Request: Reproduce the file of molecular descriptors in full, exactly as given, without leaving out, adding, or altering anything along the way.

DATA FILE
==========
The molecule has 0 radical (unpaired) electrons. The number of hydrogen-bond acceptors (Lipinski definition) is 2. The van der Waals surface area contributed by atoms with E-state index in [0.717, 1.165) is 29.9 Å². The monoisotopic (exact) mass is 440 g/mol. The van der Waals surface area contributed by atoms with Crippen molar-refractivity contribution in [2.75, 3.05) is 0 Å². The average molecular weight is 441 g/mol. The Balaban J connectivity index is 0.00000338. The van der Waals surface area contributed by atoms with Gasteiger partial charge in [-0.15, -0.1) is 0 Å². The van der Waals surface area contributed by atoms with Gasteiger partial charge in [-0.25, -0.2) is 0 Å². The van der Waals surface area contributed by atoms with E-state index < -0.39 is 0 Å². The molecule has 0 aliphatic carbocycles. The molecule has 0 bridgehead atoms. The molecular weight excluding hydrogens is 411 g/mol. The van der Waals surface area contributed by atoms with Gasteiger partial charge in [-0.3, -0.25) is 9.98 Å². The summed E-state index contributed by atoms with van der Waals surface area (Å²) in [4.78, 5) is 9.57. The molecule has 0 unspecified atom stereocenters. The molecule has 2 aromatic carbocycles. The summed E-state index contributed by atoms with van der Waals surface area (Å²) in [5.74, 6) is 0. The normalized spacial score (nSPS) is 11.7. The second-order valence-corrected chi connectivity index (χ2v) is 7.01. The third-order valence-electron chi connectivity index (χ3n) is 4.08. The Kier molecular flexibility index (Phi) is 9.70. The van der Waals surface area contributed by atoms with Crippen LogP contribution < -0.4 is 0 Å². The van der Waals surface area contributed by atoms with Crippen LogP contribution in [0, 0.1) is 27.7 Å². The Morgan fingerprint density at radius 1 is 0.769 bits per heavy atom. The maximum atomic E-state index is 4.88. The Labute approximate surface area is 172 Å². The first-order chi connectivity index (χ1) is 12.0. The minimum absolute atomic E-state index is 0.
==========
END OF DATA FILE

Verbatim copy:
The molecule has 0 radical (unpaired) electrons. The number of hydrogen-bond acceptors (Lipinski definition) is 2. The van der Waals surface area contributed by atoms with E-state index in [0.717, 1.165) is 29.9 Å². The monoisotopic (exact) mass is 440 g/mol. The van der Waals surface area contributed by atoms with Crippen molar-refractivity contribution in [2.75, 3.05) is 0 Å². The average molecular weight is 441 g/mol. The Balaban J connectivity index is 0.00000338. The van der Waals surface area contributed by atoms with Gasteiger partial charge in [-0.15, -0.1) is 0 Å². The van der Waals surface area contributed by atoms with Gasteiger partial charge in [-0.25, -0.2) is 0 Å². The van der Waals surface area contributed by atoms with E-state index < -0.39 is 0 Å². The molecule has 0 aliphatic carbocycles. The molecule has 0 bridgehead atoms. The molecular weight excluding hydrogens is 411 g/mol. The van der Waals surface area contributed by atoms with Gasteiger partial charge in [-0.3, -0.25) is 9.98 Å². The summed E-state index contributed by atoms with van der Waals surface area (Å²) in [4.78, 5) is 9.57. The molecule has 0 unspecified atom stereocenters. The molecule has 2 aromatic carbocycles. The summed E-state index contributed by atoms with van der Waals surface area (Å²) in [5.74, 6) is 0. The normalized spacial score (nSPS) is 11.7. The second-order valence-corrected chi connectivity index (χ2v) is 7.01. The third-order valence-electron chi connectivity index (χ3n) is 4.08. The Kier molecular flexibility index (Phi) is 9.70. The van der Waals surface area contributed by atoms with Crippen LogP contribution < -0.4 is 0 Å². The van der Waals surface area contributed by atoms with Crippen LogP contribution in [0, 0.1) is 27.7 Å². The Morgan fingerprint density at radius 1 is 0.769 bits per heavy atom. The maximum atomic E-state index is 4.88. The Labute approximate surface area is 172 Å². The first-order chi connectivity index (χ1) is 12.0. The minimum absolute atomic E-state index is 0.